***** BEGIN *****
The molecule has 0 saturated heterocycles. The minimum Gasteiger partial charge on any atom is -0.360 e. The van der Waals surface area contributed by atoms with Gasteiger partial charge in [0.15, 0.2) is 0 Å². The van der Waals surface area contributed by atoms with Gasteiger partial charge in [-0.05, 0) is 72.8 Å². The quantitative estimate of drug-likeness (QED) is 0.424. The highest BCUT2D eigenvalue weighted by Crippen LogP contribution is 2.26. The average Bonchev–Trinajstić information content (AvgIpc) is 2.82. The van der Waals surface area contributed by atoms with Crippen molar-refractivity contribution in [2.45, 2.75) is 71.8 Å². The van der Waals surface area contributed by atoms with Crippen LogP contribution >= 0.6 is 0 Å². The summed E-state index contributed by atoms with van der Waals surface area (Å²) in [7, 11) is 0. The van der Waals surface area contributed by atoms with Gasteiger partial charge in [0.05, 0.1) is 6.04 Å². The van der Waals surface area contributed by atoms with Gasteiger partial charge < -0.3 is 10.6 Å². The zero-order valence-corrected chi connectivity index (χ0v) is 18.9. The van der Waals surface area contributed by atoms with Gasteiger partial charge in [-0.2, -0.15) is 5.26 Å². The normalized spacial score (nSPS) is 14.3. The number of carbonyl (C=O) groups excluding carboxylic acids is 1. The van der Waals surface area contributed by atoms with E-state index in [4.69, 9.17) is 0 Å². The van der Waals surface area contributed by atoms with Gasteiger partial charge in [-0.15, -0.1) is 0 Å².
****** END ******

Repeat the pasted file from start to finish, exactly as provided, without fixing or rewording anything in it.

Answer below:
The molecule has 0 saturated heterocycles. The minimum Gasteiger partial charge on any atom is -0.360 e. The van der Waals surface area contributed by atoms with Gasteiger partial charge in [0.15, 0.2) is 0 Å². The van der Waals surface area contributed by atoms with Gasteiger partial charge in [-0.05, 0) is 72.8 Å². The quantitative estimate of drug-likeness (QED) is 0.424. The highest BCUT2D eigenvalue weighted by Crippen LogP contribution is 2.26. The average Bonchev–Trinajstić information content (AvgIpc) is 2.82. The van der Waals surface area contributed by atoms with Crippen molar-refractivity contribution in [2.45, 2.75) is 71.8 Å². The van der Waals surface area contributed by atoms with Crippen LogP contribution >= 0.6 is 0 Å². The summed E-state index contributed by atoms with van der Waals surface area (Å²) in [7, 11) is 0. The van der Waals surface area contributed by atoms with Gasteiger partial charge in [0.05, 0.1) is 6.04 Å². The van der Waals surface area contributed by atoms with Gasteiger partial charge < -0.3 is 10.6 Å². The zero-order valence-corrected chi connectivity index (χ0v) is 18.9. The van der Waals surface area contributed by atoms with Gasteiger partial charge in [-0.2, -0.15) is 5.26 Å². The normalized spacial score (nSPS) is 14.3. The number of carbonyl (C=O) groups excluding carboxylic acids is 1. The van der Waals surface area contributed by atoms with E-state index in [4.69, 9.17) is 0 Å². The van der Waals surface area contributed by atoms with Gasteiger partial charge in [-0.15, -0.1) is 0 Å².